Abstract Manufacturers have been considering various technology options to improve vehicle fuel economy. One of the most cost effective technology is related to advanced transmissions. To evaluate the benefits of transmission technologies and control to support the 2017-2025 CAFE regulations, a study was conducted to simulate many of the many types of transmissions: Automatic transmissions, Manual Transmission as well as Dual Clutch Transmissions including the most commonly used number of gears in each of the technologies (5-speeds, 6-speeds, and 8-speeds). Different vehicle classes were also analyzed in the study process: Compact, Midsize, Small SUV, Midsize SUV and Pickup. This paper will show the fuel displacement benefit of each advanced transmission across vehicle classes.
Journal Article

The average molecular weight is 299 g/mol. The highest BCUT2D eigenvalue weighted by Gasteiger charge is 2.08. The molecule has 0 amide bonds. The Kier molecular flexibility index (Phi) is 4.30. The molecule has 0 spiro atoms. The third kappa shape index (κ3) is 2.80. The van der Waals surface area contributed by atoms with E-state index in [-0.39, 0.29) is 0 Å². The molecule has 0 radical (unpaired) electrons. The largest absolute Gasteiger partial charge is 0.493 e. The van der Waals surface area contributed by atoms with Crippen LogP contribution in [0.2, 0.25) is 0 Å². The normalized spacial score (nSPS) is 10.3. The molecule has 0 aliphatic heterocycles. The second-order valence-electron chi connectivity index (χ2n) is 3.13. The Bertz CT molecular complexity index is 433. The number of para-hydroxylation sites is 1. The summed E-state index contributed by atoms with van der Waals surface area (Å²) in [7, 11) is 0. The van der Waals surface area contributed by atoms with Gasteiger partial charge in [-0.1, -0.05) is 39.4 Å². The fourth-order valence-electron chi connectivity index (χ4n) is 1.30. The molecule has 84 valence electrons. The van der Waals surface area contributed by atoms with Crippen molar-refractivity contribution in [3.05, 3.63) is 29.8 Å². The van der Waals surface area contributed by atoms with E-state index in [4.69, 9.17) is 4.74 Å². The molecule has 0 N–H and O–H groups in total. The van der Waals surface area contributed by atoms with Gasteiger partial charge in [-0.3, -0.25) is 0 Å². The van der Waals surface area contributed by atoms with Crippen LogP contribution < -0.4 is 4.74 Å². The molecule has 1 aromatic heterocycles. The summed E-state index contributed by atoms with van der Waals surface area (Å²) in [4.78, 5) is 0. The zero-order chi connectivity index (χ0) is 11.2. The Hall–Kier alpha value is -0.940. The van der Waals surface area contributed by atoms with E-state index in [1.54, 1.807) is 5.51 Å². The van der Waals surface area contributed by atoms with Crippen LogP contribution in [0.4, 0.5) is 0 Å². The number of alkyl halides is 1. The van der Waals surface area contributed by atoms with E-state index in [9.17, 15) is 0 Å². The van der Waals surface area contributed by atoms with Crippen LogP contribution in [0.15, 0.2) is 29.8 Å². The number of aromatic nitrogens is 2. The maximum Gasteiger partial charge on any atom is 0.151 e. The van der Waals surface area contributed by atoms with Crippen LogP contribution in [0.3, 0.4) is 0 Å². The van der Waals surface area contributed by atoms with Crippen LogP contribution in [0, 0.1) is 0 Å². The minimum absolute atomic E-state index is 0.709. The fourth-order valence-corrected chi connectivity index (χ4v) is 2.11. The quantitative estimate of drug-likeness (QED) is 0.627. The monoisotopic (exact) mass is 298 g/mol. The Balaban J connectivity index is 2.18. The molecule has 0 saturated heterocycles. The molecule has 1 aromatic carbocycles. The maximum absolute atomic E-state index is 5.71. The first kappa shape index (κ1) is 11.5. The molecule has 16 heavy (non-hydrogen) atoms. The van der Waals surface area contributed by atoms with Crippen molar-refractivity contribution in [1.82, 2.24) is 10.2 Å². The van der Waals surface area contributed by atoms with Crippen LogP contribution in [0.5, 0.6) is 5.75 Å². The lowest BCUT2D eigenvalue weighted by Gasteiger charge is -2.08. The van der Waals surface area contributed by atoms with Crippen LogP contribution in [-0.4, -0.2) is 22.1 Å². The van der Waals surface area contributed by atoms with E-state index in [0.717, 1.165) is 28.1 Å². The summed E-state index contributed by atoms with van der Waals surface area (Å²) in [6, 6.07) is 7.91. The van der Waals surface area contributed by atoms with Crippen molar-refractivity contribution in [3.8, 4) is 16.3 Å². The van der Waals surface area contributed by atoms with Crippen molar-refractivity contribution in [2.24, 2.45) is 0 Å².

Control Analysis under Different Driving Conditions for Peugeot 3008 Hybrid 4

2014-04-01
2014-01-1818
This paper includes analysis results for the control strategy of the Peugeot 3008 Hybrid4, a diesel-electric hybrid vehicle, under different thermal conditions. The analysis was based on testing results obtained under the different thermal conditions in the Advanced Powertrain Research Facility (APRF) at Argonne National Laboratory (ANL). The objectives were to determine the principal concepts of the control strategy for the vehicle at a supervisory level, and to understand the overall system behavior based on the concepts. Control principles for complex systems are generally designed to maximize the performance, and it is a serious challenge to determine these principles without detailed information about the systems. By analyzing the test results obtained in various driving conditions with the Peugeot 3008 Hybrid4, we tried to figure out the supervisory control strategy.